With the holidays upon us again, I think back with both pleasure and distress to the feast I was welcomed to a few seasons ago at the top of Alaska.
The effects of climate change in polar regions are now starkly obvious--and they have consequences. Not so long ago, the part of the Arctic Ocean adjacent to Katkovik was known in the Inupiaq language by a name that meant "the sea where there is always ice." In summers now, there's no ice in sight from Kaktovik, an island village of 300 Inupiaq Eskimos.
On Thanksgiving morning in 2008, I walked along the frozen coast with two friends. Without protective ice for much of the year, the coast was badly battered. Huge slabs of earth undercut by waves, some the size of houses, had broken from the land and exposed ancient wedges of ice. The old Air Force dump site was eroding into the sea.
My friends and I talked of the polar bears stranded on land--thirteen they'd seen one day in September, eating at the "bone pile" left by whalers--and of the need to relocate the flooding airstrip.
But it was later that day, in the community center, when I really felt what was at stake. The people who shook my hand also introduced me to their mothers and fathers, cousins and neighbors. Devilish little boys wore white dress shirts and helped elders to their seats. The minister led us in prayer, offering our thankfulness for all the food provided by the land and sea. We filled ourselves with sheep and duck soups, caribou meat, crowberries, fried fish, turkey and ham, stuffing, coleslaw, and Jell-O salads.
Finally, the young people brought around the whaling captains' gifts--for every household, a share of whale meat and muktuk, prized whale tongue and flipper. The frozen hunks of whale meat looked like marble--deep red with streaks of black. Women set muktuk, pinkish fat covered with black skin, on top of their coolers and sliced it with curved knives known as ulus. I watched a very small boy, with his own small ulu, cut and salt the matchstick-size pieces he offered to his mother.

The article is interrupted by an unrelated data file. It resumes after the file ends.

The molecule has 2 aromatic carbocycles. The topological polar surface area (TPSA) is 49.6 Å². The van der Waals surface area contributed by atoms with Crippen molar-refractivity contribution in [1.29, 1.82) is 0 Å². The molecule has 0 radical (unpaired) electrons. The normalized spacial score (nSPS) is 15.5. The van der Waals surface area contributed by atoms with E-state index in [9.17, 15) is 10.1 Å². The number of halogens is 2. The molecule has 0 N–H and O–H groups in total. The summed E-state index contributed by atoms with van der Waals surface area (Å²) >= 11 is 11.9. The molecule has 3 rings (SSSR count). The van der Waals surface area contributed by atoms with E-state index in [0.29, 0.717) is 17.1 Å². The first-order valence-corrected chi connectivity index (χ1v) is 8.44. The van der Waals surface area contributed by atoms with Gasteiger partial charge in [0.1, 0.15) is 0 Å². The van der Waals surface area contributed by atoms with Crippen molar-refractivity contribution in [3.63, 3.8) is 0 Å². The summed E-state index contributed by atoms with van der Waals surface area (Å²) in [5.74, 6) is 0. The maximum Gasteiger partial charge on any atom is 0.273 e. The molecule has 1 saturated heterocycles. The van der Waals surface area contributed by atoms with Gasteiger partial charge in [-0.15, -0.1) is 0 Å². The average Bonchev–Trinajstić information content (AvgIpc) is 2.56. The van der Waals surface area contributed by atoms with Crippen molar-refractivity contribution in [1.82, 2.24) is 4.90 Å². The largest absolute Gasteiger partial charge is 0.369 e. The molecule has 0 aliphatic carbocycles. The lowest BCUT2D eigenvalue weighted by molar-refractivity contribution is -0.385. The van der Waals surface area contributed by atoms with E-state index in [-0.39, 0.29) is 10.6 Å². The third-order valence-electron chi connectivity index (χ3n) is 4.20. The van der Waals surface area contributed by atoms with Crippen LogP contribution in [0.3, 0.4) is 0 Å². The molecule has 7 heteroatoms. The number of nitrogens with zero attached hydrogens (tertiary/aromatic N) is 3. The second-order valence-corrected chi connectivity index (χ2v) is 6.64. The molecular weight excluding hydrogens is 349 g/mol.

This is a part of America as valuable as any other--and more American than most others, if you consider the thousands of years that Inupiat have resided on this continental edge.
In Kaktovik, locals shared with me stories of weather and ice different from anything the elders or their elders had known. A woman cried for a father and son, swept to their deaths when a strange summer storm cut through a barrier island. Students told me about permafrost thawing and ice cellars filling with water. They explained the web of their ice-dependent lives--the algae on the ice feeding the zooplankton, feeding in turn the fish and invertebrates, who feed the seals that feed the polar bears--everything feeding the whales that feed the people.
One young girl said she guessed everyone would have to move to Fairbanks. The fire chief showed me a photo of a skinny polar bear with its head in a dumpster.
Kaktovik is only one of 184 Alaska villages facing erosion and flooding related to climate change. It's far from the most imperiled.
Lower-48 Americans may not be ready to think of their towns and cities under water; it's sometime in a future they can presently ignore. The worst won't happen right away. Maybe they count on someone engineering a fix or at least buying more time. Perhaps, restless Americans that they are, they don't see moving to a mountaintop as such a bad thing.
But in this holiday season, it might be a kind and moral act to think of others for whom "home" means something more essential and who are--right now--truly endangered. We might also pause to acknowledge, as the people of Kaktovik do, the folly of disrespecting the land and the sea. They're the life systems that provide everything.